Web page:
Thursday, November 13, 2014

Connections: Understanding Oil and Finance

This is what I think of as the ecological view of commodities.

Not ecological in the touchy-feely Earth Day connotation but rather in the hard science denotation: Everything is connected.

And if you can figure out the connections you have a fighting chance at global macro.

From FT Alphaville:
Dollar reserves as goodwill oil-product claims
A while back we proposed that oil prices are more interest-rate sensitive than most people appreciate.
The logic goes as follows.

When interest rates are low it makes more sense for producers and commodity owners to hold their wealth in commodity-form rather than in money-form — especially if speculators are prepared (via the forward curve) to compensate them for the cost of storing these commodities in terminals, tanks or even in the ground.

Low interest rates thus support commodity prices because they encourage commodity owners to sell only what they need for financial liquidity purposes and little more, a fact which naturally keeps the market tight.
The more generous speculators get, however — by means of the contango payments they offer to commodity producers or holders — the greater the incentive to dig up commodities for store-of-value purposes rather than consumption purposes, and to withhold that supply from the market.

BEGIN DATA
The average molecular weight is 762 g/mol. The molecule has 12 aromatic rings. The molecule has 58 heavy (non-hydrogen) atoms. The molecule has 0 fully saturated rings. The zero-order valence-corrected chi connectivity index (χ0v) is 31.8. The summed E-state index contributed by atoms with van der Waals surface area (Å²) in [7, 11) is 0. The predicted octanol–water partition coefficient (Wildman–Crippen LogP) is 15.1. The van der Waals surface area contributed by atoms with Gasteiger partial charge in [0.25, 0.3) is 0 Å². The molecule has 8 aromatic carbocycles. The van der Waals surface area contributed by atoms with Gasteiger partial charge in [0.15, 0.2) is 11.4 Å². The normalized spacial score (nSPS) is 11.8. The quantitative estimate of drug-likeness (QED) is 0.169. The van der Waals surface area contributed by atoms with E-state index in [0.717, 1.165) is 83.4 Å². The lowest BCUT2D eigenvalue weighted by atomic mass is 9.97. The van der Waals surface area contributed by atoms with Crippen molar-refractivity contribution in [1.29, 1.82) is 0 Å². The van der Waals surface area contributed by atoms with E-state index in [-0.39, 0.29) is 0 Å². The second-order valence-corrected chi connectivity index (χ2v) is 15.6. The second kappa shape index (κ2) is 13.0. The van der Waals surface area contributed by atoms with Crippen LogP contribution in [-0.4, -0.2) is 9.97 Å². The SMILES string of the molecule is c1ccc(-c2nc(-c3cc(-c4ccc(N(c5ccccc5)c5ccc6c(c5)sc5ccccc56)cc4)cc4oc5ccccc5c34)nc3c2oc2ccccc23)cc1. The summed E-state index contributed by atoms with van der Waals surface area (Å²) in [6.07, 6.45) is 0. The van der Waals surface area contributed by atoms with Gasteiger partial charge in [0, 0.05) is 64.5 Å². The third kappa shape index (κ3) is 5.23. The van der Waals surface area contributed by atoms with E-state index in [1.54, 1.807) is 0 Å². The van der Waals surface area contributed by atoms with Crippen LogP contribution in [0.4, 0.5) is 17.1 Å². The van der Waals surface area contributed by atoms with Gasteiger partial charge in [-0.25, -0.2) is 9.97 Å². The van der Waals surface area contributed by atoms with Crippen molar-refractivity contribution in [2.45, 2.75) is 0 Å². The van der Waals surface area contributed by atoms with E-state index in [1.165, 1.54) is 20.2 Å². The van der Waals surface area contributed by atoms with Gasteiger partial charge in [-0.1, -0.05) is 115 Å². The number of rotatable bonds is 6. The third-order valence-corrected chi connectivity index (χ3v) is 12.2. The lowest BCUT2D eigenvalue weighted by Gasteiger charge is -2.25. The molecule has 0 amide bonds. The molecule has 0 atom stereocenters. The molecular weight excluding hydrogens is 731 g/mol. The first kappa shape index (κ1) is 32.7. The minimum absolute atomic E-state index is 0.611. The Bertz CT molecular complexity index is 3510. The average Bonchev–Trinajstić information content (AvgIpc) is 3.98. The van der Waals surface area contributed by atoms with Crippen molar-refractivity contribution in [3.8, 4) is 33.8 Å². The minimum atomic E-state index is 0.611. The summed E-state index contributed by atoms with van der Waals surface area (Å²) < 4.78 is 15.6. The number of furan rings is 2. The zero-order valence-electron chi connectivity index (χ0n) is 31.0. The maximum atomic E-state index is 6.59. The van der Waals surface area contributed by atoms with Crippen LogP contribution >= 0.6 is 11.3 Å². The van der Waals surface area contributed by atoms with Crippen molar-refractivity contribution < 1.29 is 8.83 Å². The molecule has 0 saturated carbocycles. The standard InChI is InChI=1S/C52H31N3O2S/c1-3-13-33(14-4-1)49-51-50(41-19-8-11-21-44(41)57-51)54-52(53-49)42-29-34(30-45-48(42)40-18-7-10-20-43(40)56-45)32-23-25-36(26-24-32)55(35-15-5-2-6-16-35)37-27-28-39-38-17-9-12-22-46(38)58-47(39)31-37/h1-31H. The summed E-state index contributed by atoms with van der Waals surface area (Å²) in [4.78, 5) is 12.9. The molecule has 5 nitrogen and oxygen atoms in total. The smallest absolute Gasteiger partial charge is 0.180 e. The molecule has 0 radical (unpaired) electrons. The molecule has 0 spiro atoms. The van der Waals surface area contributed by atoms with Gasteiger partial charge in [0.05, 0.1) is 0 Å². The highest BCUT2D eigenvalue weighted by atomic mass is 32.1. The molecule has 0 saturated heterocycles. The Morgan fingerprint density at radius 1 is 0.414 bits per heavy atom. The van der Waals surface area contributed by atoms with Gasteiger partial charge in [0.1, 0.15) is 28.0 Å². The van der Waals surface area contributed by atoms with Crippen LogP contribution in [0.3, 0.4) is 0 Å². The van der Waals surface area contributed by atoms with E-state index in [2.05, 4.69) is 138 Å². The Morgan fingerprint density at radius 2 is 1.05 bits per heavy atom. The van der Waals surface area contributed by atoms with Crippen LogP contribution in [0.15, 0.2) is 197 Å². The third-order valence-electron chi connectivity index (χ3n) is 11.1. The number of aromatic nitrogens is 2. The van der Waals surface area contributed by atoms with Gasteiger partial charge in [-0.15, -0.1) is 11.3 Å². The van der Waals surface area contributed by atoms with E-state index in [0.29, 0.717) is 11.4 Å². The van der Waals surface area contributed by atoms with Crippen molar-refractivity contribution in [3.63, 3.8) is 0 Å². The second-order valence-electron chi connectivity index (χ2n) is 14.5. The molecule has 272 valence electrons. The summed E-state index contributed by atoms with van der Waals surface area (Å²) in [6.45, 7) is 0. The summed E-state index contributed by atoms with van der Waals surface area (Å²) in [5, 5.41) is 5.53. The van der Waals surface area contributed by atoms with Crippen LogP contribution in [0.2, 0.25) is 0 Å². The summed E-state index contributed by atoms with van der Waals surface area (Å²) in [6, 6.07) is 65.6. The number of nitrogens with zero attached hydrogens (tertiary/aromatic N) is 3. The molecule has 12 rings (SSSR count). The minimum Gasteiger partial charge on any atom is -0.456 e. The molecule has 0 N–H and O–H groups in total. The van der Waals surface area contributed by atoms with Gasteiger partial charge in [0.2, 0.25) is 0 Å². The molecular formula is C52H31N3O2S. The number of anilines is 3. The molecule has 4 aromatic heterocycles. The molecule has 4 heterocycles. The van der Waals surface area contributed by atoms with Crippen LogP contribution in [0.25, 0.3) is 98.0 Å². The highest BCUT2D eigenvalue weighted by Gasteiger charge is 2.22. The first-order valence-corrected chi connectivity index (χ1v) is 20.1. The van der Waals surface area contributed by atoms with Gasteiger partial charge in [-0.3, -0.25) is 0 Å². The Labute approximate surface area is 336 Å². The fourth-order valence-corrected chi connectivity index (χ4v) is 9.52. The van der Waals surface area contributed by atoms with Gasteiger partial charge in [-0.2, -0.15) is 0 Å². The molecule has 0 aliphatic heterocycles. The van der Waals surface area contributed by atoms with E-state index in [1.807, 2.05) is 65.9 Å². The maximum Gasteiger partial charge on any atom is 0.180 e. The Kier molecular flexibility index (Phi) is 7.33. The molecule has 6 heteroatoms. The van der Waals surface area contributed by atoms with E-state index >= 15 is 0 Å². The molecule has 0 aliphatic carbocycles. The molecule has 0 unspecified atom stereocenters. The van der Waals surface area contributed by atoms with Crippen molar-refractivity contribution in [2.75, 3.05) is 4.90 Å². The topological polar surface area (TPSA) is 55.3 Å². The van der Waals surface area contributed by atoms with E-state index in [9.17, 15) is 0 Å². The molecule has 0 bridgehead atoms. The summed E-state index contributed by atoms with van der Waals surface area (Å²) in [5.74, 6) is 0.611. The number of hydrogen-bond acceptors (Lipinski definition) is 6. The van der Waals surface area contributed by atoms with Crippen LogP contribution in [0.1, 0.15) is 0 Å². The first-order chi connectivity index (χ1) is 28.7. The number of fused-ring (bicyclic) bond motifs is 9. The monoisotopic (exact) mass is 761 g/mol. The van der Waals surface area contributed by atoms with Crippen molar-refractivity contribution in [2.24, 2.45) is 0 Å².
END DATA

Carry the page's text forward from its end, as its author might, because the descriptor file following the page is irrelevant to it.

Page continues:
The inverse is true if interest rates are on the rise. During such periods it makes much more sense for commodity producers and owners to transform as much commodity stock into monetary claims and park it in the bank. But this is also the case whenever speculators decide to stop compensating the industry for holding commodities in physical form, and the costs of storage become too great.

And, what factor is likely to woo speculator money away from forward commodity claims and back over to claims over real economy product? Well, we’d propose, the compensatory rate they are likely to receive from the real economy for deferring consumption until tomorrow — also known as the interest rate.
After all, if you’re not redeeming your claims today, you’re in the business of preserving the relative value of your claims tomorrow. And claims over commodities ain’t really half as useful as claims over the stuff that commodities can create or provide to society.

Point being, when interest rates are on the rise, there’s a good chance you’ll be better compensated by allocating current claims to those who can make use of available commodities, than those who have an interest in withholding them from the public.

Take note of the coincidental flow factors that support the story via this chart from Simon Derrick at BNY Mellon...MUCH MORE
I suppose you could also consider it a "Burkean" framework (James not Edmund).
However, see also "Resolved: This House Believes You Can Take The "Connections" Crap Too Far"